Farming in an exciting time, but caution may be warranted
Crop farmers in Minnesota had the best of both worlds in 2012, with good crop yields and good grain prices, driven by widespread drought conditions, but one west central Minnesota farmer is cautiously optimistic, knowing that the good times may or may not last.
“What we benefitted from was good yields and the prices were doing very well. We had the perfect storm,” said Willmar-area farmer Larry Konsterlie. “But this year, we could have another perfect storm” of neither good yield nor decent price.
Even so, the wider view of agriculture’s future looks prosperous, Konsterlie said, thanks in part to advances in technology and knowledge that help producers be ever more efficient with land, water and resources.
“It’s an exciting time, but also a cautious time,” he said, as U.S. farmers are increasingly exporting their grain and livestock to feed the hungry world. That doesn’t necessarily mean there aren’t sleepless nights or that there is any assurance that the sun will shine and the rains will fall.
The 36-year-old farmer has learned from farming with his 81-year-old father that a farmer can only do what he can and take care of the factors within his control in his uniquely risk-laden career and lifestyle.
“I don’t know if we have half of the control,” he said. “I do all I can, (and) let Mother Nature do the rest.”
Doing all you can to be successful in today’s production agriculture takes an ever-widening array of technologically advanced practices, access to satellite technology and a team of agronomy and marketing professionals. Konsterlie employs all of these tactics to gain vital decision-making information, but still maintains the autonomy of an independent businessman.
“Owning a business, and that’s what farming is, you have the final say,” he said. “I work with the advisers to get information to make the best decisions.”
The 1996 graduate of the Ridgewater College ag program always wanted to be a farmer. He started going to seed meetings with his dad as a youth. Years ago, the seed and fertilizer programs consisted of meeting with one seed salesman and reviewing a couple different varieties. Fertilizer programs were usually standardized practices.
Now, the seed and fertilizer decisions are multiple choice questions, the guidance systems on tractors, planters and combines give quantities of data that represents the opportunity to make the most of every resource. But it all takes time and effort.
Konsterlie estimates that about 40 percent of his time is spent in the office, reviewing information, doing the paperwork and making the decisions. Those decisions are what keeps him competitive and help him improve those practices.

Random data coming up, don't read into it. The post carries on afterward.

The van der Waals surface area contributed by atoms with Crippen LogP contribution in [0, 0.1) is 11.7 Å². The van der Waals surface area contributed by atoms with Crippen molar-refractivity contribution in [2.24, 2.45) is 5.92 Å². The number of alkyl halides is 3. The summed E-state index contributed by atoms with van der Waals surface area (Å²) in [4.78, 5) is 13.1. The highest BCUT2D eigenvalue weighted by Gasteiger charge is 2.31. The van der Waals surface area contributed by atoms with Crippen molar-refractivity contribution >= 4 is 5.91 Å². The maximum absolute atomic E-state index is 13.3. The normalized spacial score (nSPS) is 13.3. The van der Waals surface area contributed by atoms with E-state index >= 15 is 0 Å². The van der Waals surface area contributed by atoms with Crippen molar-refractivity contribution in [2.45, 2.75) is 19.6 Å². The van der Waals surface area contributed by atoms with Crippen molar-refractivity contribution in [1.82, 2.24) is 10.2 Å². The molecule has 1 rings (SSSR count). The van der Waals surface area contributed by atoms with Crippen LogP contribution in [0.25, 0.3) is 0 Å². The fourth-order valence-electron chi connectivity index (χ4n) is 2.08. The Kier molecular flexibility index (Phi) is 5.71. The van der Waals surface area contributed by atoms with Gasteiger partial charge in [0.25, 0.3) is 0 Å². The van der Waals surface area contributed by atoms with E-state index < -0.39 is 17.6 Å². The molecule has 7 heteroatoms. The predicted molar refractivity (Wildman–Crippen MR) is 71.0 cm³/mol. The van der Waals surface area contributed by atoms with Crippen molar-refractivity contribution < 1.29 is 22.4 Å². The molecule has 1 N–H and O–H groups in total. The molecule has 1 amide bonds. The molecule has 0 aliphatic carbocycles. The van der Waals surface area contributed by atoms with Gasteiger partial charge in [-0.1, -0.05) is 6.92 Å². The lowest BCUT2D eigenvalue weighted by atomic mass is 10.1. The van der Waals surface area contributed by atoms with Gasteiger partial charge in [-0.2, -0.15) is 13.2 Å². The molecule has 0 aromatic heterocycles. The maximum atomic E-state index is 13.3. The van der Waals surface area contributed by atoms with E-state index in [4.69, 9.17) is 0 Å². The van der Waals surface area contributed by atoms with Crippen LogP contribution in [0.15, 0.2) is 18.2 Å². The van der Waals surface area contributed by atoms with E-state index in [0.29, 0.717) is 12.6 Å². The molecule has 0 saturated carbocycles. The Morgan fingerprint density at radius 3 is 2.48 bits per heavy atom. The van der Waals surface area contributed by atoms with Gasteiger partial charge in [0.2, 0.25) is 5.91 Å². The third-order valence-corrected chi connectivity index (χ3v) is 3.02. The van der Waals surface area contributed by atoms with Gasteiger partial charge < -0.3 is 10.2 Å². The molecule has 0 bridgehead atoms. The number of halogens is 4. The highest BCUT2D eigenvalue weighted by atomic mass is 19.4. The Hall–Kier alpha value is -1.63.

The father and son purchased a new tillage tractor in the fall, and set up the satellite guidance system, the signals that guide the tractor over the field, preventing overlap of tillage passes and thereby saving fuel and wear on the machinery and operator.
“If everything is working right, I’m making the best use of that machine,” with the satellite technology, he explains.
Using the satellite guidance systems on his planter for the first time last spring helped Konsterlie be efficient enough in his planting that he was able to return a full bulk container, 45 units of seed, that wasn’t needed for his acreage.
Caring for land, resources
Konsterlie is president of the Kandiyohi County Corn Growers board and spent three years serving on the Minnesota Corn Growers Association board. He sees that farmers, through their growers’ association, can use technology — like planters that save seed by planting very precisely and tillage that saves fuel by not overlapping passes — as a way to show their city cousins and politicians that they are taking care of the land and resources.
He sees water quality monitoring projects, like the Discovery Farms work at the Gorans Bros. farm south of Willmar, as another way to show that agriculture is but one contributor to water quality challenges. The water from the city development also has an impact.
“It’s not just us (agriculture), everyone has to do their part,” he said.
When news headlines — especially in Minnesota where so many are so connected to the lakes — show agriculture’s impact on water quality, farmers and their organizations need to step up and explain what they are doing to conserve the land and improve the water quality, he said. After all, a farmer isn’t going to be successful at growing crops without good land and adequate water.
“All we are doing is to provide good quality of life for us and our families and to maintain the resources for the future,” he said. “That land that I’m farming has got to go to my kids, to that next generation.”